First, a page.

I’m not usually an expired-film kind of guy, but this was fun. I doubt I’ll shoot this camera again, though. I have many better choices in my collection for an easy afternoon’s shooting, and those cameras don’t need repairs.

If you like old film cameras, check out all of my reviews here!
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17 thoughts on “Canon Canonet Junior

  1. Jim,

    I do enjoy the Canon Canonets. And what a surprise when the selenium meter still works.

    Your expired photo of the “downed tree” gives your readers a glimpse at the capabilities of the fine lenses on the Canon Canonets.

    My Canon A35F doesn’t have a selenium meter, but it’s still one of my favorite $5 cameras:

    Thanks as always for your blog.


    • I’ve found that when I buy a camera with a selenium meter, and the camera was stored such that the meter was covered, the meter almost always still works.

  2. Steve Miller says:

    Do hope at least some of that big oak was milled for lumber, rather than chunked for firewood.

  3. I like that chair photo too. I think Canon has always had good quality control. I haven’t ever used one of their products that was less than I would have expected it to be. Haven’t had any luck with found film this year so far.

    • Agreed — every Canon product I’ve owned has been a reliable performer. My everyday camera is a Canon PowerShot S95 digital camera, and I enjoy using it greatly.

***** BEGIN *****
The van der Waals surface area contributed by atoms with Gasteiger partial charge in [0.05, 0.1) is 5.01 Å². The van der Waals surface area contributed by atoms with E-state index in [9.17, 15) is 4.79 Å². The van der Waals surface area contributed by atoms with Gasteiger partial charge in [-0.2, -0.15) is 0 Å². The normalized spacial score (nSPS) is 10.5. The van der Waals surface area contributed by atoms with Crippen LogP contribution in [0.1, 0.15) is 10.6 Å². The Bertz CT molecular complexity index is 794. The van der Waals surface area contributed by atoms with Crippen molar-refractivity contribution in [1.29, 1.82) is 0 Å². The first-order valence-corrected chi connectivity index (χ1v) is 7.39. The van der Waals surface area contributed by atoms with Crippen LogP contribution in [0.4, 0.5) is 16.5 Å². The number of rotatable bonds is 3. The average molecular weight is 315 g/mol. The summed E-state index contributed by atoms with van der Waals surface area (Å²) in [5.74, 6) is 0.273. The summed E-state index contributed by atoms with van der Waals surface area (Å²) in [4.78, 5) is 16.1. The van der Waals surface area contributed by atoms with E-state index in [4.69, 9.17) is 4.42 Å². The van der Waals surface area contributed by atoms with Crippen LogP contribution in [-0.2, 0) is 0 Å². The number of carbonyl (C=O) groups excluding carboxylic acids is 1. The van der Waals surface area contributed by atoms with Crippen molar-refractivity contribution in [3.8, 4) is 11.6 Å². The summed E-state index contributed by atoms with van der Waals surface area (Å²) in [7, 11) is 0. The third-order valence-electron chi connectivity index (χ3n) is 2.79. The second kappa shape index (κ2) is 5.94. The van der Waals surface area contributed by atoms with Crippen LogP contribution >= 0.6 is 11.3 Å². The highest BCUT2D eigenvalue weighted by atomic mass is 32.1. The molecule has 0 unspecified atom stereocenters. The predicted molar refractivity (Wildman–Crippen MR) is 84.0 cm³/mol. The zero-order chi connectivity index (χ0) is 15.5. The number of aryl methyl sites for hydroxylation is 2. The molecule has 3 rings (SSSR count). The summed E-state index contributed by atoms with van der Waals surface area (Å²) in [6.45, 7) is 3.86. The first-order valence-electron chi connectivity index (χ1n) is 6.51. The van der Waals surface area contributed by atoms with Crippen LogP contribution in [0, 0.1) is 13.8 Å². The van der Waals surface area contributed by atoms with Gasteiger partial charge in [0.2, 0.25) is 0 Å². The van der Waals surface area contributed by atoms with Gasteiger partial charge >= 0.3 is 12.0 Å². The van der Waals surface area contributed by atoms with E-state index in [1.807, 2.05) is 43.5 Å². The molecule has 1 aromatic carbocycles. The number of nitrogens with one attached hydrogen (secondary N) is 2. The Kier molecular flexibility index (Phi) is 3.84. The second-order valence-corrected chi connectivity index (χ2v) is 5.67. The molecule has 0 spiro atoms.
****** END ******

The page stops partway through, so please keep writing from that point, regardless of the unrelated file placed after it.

4. Matt says:

    I’ve just got one of these and I’m not sure how it works. Should the aperture blades move when you turn the dial without film? Does the shutter fire without film?

    Any help would be greatly appreciated, there’s nothing on the internet about these cameras.

    • The camera should function without film. There’s nothing about the presence of a 35mm cartridge that makes anything happen in this camera. So if you’re not able to fire the shutter or move the aperture blades, it suggests the camera might be broken.

      • Matt says:

        The shutter wouldn’t fire without film but I loaded it up last night with film and it started firing the shutter. Took a few shots and fiddled with the aperture control. Very hard to see the meter inside though. But seemed to fire and work fine.

        Then tried to take a photo this morning and the shutter wouldnt fire again. I had it in its case all night and was taking the photo from the car. I’ve heard things about letting the selenium meter charge up in light for a little while first?

        • Sounds like you’ve got one with some issues, unfortunately. There’s nothing in a selenium meter to charge up – it should simply always be ready.

  5. Matt says:

    Not actually charge up, but maybe see a little light before shooting. It is in really good condition and has been restored, and I was assured it was working. Maybe I didn’t wind the film lever the whole way this morning, I’ll see how I go. I just think I’m doing something wrong atm.

    • These are simple cameras and there’s not much to go wrong short of a faulty meter or a stuck shutter. But I hope you’ll keep at it and share your results when you get some.

  6. Matt says:

    Seems like all is working well again, I found a manual online. I mustn’t of wound the film lever all the way yesterday. Looking forward to the results. Thanks for your help.

  7. Rhianah says:

    I just bought this camera, I’ve never used a film camera before and thought i could learn/ play using this one, but I’m not sure what type of film to use, is it 35mm?